Land use optimization with genetic algorithm, using the methodology of evaluating ecosystem services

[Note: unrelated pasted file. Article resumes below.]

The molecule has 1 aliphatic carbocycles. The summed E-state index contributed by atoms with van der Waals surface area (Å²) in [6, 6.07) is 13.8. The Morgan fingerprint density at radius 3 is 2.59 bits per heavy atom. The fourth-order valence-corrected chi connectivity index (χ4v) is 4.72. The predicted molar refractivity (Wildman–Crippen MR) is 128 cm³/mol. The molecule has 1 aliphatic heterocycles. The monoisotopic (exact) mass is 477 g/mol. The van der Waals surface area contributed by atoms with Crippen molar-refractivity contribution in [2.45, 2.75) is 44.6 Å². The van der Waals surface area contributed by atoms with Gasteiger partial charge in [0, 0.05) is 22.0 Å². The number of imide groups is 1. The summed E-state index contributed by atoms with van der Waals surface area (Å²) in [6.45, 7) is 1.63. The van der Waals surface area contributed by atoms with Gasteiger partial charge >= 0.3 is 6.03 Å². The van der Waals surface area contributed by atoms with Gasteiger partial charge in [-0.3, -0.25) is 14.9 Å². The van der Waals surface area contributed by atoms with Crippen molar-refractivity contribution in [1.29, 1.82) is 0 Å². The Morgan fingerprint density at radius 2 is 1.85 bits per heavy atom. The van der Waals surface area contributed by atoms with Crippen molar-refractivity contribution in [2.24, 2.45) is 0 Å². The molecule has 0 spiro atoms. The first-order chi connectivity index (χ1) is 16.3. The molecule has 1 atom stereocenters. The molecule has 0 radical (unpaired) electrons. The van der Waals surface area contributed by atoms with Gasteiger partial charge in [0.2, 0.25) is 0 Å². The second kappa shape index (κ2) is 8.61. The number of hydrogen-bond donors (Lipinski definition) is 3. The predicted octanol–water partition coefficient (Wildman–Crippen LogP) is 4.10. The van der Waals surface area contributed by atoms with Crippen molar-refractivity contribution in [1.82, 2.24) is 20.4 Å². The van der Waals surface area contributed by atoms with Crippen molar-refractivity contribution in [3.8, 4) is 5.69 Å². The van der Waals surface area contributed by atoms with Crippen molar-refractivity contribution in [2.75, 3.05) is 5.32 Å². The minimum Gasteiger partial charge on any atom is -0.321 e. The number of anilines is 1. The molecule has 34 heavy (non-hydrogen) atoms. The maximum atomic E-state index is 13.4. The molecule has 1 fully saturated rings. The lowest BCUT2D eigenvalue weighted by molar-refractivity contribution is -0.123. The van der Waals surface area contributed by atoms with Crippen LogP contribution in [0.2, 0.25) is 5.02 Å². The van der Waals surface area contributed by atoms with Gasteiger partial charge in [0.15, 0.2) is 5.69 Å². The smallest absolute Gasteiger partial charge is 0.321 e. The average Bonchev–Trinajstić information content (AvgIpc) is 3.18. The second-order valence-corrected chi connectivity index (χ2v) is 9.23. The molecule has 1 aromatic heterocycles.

Evolutionary algorithms provide solutions for complex decision making problems with multiple objectives, which make them widely used tools in several fields. These methods determine near-optimal solutions in the case of opposing and sometimes non-linear objectives, for which land use allocation problems are good examples. This means that individuals occurring in the evolutionary process are grids of land use patterns, and steps in cyclical evolutionary processes (mutation, selection) result in more and more optimal land use allocation, which can be characterized e.g. by the weighted sum of pre-defined objective functions. In our contribution, we used the Boundary-based Fast Genetic Algorithm. The landscape ecological framework of the method is the evaluation of ecosystem services. The aim of the algorithm is the optimization on the land use type level, therefore, the evaluation is carried out partly with land use based proxy values, which is the simplest approach in ecosystem service evaluations. In our presentation, we show a case study from the Danube-Tisza Interfluve (Hungary). The land use conflict is characterized by the tradeoffs between the interests of agriculture (provisioning services) and the need for extensive land use forms (regulating and supporting services). Food provision and timber production were evaluated using agricultural statistics and wood production economic models, while the values of carbon sequestration were based on a targeted metaanalysis. The objective functions of landscape heterogeneity and ecological value are using landscape metrics as indicators. The model results highlight the need for the higher proportion of extensive land use forms in the study area.